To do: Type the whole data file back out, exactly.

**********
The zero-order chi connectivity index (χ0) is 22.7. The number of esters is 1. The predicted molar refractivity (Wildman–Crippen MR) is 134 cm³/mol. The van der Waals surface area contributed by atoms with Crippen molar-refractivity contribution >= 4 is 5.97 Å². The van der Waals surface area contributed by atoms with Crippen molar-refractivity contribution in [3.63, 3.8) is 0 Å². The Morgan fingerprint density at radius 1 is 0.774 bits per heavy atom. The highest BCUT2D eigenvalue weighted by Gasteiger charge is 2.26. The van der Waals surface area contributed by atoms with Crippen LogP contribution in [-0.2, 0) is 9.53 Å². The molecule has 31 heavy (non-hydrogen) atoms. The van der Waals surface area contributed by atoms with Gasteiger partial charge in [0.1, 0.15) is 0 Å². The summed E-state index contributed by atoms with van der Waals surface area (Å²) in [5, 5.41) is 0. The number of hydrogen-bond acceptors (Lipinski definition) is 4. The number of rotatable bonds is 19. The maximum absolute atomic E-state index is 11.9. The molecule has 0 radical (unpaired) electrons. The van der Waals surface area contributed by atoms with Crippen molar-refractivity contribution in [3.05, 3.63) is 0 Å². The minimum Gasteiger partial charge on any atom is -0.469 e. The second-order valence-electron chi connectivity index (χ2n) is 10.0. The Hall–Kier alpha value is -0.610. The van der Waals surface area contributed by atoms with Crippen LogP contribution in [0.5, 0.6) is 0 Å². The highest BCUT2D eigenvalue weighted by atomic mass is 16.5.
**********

The zero-order chi connectivity index (χ0) is 22.7. The number of esters is 1. The predicted molar refractivity (Wildman–Crippen MR) is 134 cm³/mol. The van der Waals surface area contributed by atoms with Crippen molar-refractivity contribution >= 4 is 5.97 Å². The van der Waals surface area contributed by atoms with Crippen molar-refractivity contribution in [3.63, 3.8) is 0 Å². The Morgan fingerprint density at radius 1 is 0.774 bits per heavy atom. The highest BCUT2D eigenvalue weighted by Gasteiger charge is 2.26. The van der Waals surface area contributed by atoms with Crippen LogP contribution in [-0.2, 0) is 9.53 Å². The molecule has 31 heavy (non-hydrogen) atoms. The van der Waals surface area contributed by atoms with Gasteiger partial charge in [0.1, 0.15) is 0 Å². The summed E-state index contributed by atoms with van der Waals surface area (Å²) in [5, 5.41) is 0. The number of hydrogen-bond acceptors (Lipinski definition) is 4. The number of rotatable bonds is 19. The maximum absolute atomic E-state index is 11.9. The molecule has 0 radical (unpaired) electrons. The van der Waals surface area contributed by atoms with Crippen molar-refractivity contribution in [3.05, 3.63) is 0 Å². The minimum Gasteiger partial charge on any atom is -0.469 e. The second-order valence-electron chi connectivity index (χ2n) is 10.0. The Hall–Kier alpha value is -0.610. The van der Waals surface area contributed by atoms with Crippen LogP contribution in [0.5, 0.6) is 0 Å². The highest BCUT2D eigenvalue weighted by atomic mass is 16.5.